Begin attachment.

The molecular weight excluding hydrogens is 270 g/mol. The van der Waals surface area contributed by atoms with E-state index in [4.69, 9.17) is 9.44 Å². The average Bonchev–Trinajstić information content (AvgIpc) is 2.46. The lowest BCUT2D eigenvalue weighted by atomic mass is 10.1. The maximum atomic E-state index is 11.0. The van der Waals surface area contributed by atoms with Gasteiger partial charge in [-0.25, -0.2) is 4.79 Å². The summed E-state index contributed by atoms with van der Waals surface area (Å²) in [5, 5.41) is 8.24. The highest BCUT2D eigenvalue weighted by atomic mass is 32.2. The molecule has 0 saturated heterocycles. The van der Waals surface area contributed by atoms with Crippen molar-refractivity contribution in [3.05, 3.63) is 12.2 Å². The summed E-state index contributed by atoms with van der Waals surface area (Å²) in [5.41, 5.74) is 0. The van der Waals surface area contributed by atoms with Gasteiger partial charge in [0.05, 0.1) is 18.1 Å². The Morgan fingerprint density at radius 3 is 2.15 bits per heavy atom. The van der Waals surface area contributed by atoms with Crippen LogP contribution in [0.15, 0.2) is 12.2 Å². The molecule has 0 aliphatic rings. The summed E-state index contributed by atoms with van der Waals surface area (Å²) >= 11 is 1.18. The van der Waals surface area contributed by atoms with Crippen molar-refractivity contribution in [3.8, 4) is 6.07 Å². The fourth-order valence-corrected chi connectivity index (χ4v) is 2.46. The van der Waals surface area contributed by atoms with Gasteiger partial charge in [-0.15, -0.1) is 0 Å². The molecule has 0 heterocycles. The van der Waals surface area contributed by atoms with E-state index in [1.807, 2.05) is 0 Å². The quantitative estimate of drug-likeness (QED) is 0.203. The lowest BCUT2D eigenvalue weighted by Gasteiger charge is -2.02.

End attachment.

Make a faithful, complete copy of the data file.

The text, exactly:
The molecular weight excluding hydrogens is 270 g/mol. The van der Waals surface area contributed by atoms with E-state index in [4.69, 9.17) is 9.44 Å². The average Bonchev–Trinajstić information content (AvgIpc) is 2.46. The lowest BCUT2D eigenvalue weighted by atomic mass is 10.1. The maximum atomic E-state index is 11.0. The van der Waals surface area contributed by atoms with Gasteiger partial charge in [-0.25, -0.2) is 4.79 Å². The summed E-state index contributed by atoms with van der Waals surface area (Å²) in [5, 5.41) is 8.24. The highest BCUT2D eigenvalue weighted by atomic mass is 32.2. The molecule has 0 saturated heterocycles. The van der Waals surface area contributed by atoms with Crippen molar-refractivity contribution in [3.05, 3.63) is 12.2 Å². The summed E-state index contributed by atoms with van der Waals surface area (Å²) in [5.41, 5.74) is 0. The van der Waals surface area contributed by atoms with Gasteiger partial charge in [0.05, 0.1) is 18.1 Å². The Morgan fingerprint density at radius 3 is 2.15 bits per heavy atom. The van der Waals surface area contributed by atoms with Crippen LogP contribution in [0.15, 0.2) is 12.2 Å². The molecule has 0 aliphatic rings. The summed E-state index contributed by atoms with van der Waals surface area (Å²) >= 11 is 1.18. The van der Waals surface area contributed by atoms with Crippen molar-refractivity contribution in [3.8, 4) is 6.07 Å². The fourth-order valence-corrected chi connectivity index (χ4v) is 2.46. The van der Waals surface area contributed by atoms with Gasteiger partial charge in [-0.15, -0.1) is 0 Å². The molecule has 0 heterocycles. The van der Waals surface area contributed by atoms with E-state index in [1.807, 2.05) is 0 Å². The quantitative estimate of drug-likeness (QED) is 0.203. The lowest BCUT2D eigenvalue weighted by Gasteiger charge is -2.02.